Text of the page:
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What is Spam?

Spam is flooding the Internet with many copies of the same message, in an attempt to force the message on people who would not otherwise choose to receive it. Most spam is commercial advertising, often for dubious products, get-rich-quick schemes, or quasi-legal services. Spam costs the sender very little to send -- most of the costs are paid for by the recipient or the carriers rather than by the sender.

At the very minimum, spam is annoying. It makes the tedious job of sorting through your mailbox take a little longer. Some spam is offensive: The get-rich-quick schemes offend your common sense, and the porn-site ads may offend your sense of decency. Spam wastes money and network bandwidth. People who pay for their connect time become enraged when they wait for a large message to download only to find they've been spammed. These outraged people respond angrily to the spam, not realizing that the return addresses are usually forgeries. The mail either bounces back to them (again wasting bandwidth), or worse, winds up in the in-box of the innocent person whose return address the spammers forged.

What Can I Do About It?

Two widely-used free services were once available to help ISP's filter spam. One of these, Open Relay Behaviour Modification System (ORBS) operated successfully until May of 2001, when it was successfully sued and shut down.

The other service, Mail Abuse Prevention System (MAPS) is still in operation. However, facing legal difficulties, MAPS ceased it's free services as of August 1, 2001.

In light of this, Deep Sky Technologies Inc. will begin utilizing it's own mail filtering software. Using spam sent in by customers, junk e-mails will be stopped at its source.

More Information About Spam

Follow these links for more information on Spam and what you can do about it.

How Does Spam Work?

It's worth knowing how the perpetrators of junk e-mail come up with the e-mail addresses to send their messages to. There are several sources of mailing lists, but most of them originate as the return e-mail addresses attached to usenet postings in newsgroups.

If you post to usenet, chances are you'll receive junk e-mail sooner or later. Avoiding usenet entirely is one solution, albeit a fairly radical one. You might try not providing an e-mail address for your newsreader this has the catch of not allowing people who wish to respond to your posts to get back to you personally. At least, this might be a catch. It might be a feature, too.

There are mailing lists about generated by software that automatically roams the web looking for e-mail addresses embedded in web page. This won't be a concern unless you have your own web page.

Spammers use Web-crawling robots and scripts that scan newsgroups to generate lists of email addresses. They then augment these lists with the names of legitimate subscription mailing lists in order to widen their reach. Once they have their lists assembled, any standard mailer software can be used to broadcast their message across the Net.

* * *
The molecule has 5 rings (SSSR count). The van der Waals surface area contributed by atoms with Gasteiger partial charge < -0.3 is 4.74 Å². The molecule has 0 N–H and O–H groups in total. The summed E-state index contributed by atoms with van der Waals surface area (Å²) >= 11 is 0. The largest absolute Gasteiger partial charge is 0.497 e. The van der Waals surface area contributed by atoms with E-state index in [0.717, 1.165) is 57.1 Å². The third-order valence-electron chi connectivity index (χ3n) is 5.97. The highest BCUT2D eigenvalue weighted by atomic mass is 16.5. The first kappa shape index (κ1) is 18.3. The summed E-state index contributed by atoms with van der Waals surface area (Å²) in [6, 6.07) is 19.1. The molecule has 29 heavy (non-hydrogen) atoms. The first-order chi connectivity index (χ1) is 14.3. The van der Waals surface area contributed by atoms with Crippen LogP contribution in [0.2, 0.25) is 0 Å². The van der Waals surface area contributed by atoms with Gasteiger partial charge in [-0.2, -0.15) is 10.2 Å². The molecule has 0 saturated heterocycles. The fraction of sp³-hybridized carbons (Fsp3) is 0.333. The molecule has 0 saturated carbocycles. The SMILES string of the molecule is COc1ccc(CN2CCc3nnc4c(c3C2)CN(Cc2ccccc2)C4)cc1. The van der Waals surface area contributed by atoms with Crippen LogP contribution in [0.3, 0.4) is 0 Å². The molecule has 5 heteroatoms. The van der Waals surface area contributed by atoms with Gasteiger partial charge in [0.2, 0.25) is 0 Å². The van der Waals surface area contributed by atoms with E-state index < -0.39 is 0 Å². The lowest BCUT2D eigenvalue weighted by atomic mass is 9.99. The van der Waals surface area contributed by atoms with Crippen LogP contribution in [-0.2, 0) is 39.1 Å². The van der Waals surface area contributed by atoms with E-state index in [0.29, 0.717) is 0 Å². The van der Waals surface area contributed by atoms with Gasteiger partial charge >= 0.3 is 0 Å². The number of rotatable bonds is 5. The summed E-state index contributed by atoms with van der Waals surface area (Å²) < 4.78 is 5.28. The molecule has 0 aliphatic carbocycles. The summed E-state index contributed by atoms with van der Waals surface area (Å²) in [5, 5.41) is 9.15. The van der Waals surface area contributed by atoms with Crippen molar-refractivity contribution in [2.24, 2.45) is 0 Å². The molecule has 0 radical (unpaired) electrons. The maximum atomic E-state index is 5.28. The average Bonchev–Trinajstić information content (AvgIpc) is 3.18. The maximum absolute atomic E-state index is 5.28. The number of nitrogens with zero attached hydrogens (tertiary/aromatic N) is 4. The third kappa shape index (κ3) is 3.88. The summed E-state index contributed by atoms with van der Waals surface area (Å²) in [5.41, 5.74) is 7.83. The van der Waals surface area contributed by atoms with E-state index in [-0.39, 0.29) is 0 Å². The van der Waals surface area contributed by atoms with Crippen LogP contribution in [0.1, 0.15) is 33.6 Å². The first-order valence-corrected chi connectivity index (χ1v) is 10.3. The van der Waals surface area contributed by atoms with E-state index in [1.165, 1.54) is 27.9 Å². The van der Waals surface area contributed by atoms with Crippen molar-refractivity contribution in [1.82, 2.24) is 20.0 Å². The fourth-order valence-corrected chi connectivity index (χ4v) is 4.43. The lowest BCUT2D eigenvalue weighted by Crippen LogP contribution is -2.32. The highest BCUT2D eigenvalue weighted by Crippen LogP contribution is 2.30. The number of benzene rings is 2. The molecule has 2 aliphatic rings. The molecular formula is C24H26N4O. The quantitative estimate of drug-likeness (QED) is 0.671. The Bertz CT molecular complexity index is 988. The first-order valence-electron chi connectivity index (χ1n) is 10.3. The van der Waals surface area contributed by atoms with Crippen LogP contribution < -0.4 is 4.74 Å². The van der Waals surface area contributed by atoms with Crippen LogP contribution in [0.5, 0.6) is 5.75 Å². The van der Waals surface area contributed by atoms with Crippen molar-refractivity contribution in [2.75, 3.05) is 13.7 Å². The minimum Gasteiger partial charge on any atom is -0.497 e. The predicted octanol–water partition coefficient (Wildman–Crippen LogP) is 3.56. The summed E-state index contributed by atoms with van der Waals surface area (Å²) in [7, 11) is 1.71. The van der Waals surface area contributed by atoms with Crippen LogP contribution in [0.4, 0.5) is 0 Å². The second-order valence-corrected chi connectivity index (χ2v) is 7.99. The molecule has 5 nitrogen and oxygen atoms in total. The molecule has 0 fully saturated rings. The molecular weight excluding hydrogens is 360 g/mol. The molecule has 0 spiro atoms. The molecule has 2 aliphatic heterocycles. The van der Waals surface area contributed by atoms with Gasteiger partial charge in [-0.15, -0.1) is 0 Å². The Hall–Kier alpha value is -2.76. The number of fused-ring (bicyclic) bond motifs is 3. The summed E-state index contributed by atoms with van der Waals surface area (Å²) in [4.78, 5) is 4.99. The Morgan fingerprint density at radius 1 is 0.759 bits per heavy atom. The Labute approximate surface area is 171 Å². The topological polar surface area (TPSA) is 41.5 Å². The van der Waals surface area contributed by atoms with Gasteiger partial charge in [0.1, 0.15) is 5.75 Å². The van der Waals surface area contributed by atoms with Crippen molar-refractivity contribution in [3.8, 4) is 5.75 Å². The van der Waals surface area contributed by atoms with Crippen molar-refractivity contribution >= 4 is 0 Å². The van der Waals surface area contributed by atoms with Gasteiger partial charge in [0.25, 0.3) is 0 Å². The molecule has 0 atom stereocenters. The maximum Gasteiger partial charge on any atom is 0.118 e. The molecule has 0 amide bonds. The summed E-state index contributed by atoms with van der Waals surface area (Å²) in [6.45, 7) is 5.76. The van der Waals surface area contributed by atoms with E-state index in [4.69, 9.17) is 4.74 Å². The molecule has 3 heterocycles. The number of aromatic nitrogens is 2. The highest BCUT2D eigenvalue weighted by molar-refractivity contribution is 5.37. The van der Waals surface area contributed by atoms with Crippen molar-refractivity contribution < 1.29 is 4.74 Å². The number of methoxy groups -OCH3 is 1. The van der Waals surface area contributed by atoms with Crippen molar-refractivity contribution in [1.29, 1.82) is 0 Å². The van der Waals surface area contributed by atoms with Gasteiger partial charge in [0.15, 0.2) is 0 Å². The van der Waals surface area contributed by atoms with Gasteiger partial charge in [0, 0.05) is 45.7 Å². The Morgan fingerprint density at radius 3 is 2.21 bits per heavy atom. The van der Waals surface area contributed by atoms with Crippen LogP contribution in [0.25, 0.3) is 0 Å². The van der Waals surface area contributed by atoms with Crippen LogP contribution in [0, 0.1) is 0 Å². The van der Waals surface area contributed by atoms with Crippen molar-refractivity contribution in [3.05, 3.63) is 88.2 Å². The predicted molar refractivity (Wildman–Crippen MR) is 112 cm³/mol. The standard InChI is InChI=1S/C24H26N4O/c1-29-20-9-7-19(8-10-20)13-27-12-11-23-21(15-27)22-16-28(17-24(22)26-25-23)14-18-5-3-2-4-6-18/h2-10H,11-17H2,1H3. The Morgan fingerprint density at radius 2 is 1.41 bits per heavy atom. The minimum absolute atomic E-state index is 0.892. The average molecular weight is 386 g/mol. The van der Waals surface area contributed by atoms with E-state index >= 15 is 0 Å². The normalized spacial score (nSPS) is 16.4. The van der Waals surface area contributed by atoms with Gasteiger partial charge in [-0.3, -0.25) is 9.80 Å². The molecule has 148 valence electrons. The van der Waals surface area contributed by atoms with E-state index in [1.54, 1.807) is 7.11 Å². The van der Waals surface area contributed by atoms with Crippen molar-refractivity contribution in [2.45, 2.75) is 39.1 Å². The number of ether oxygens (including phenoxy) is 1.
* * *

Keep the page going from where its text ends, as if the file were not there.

Spammers are fully aware that they annoy people, and know that their business would be jeopardized if their targets could fire back. If enough irate users were to complain to a spammer's ISP, the spammer's account might be cut off. In fact, many ISPs now have user agreements that explicitly forbid spamming. Even if the ISP takes no notice, the flood of return mail to the spammer could quickly make the account useless. For these reasons, among others, many spammers take pains to conceal their identities.

The next time you get a piece of spam, take a look at its headers and try to figure out where it came from. If you think you know, chances are you're wrong. The From: and Reply to: fields may be missing, or they may be something obviously bogus such as nobody@nowhere.com. Or it may look like a perfectly valid ordinary address. Don't be fooled. Most of the return addresses are forged.

Some spammers even take advantage of the free trial accounts offered by certain ISPs to fire off a few thousand emails and run before the ISP realizes what's going on.

It's easy to spam because the Simple Mail Transport Protocol (SMTP) makes it that way. Many, if not most, mail-transport programs are set up to run in promiscuous relay mode, meaning that they will accept and forward mail even if it's addressed to someone outside the domain for which the relay is responsible. A very simple script, or even a human armed with the telnet program, can connect directly to a machine that receives incoming mail for an organization and fire off a barrage of hard-to-trace letters addressed to recipients in some other locale.

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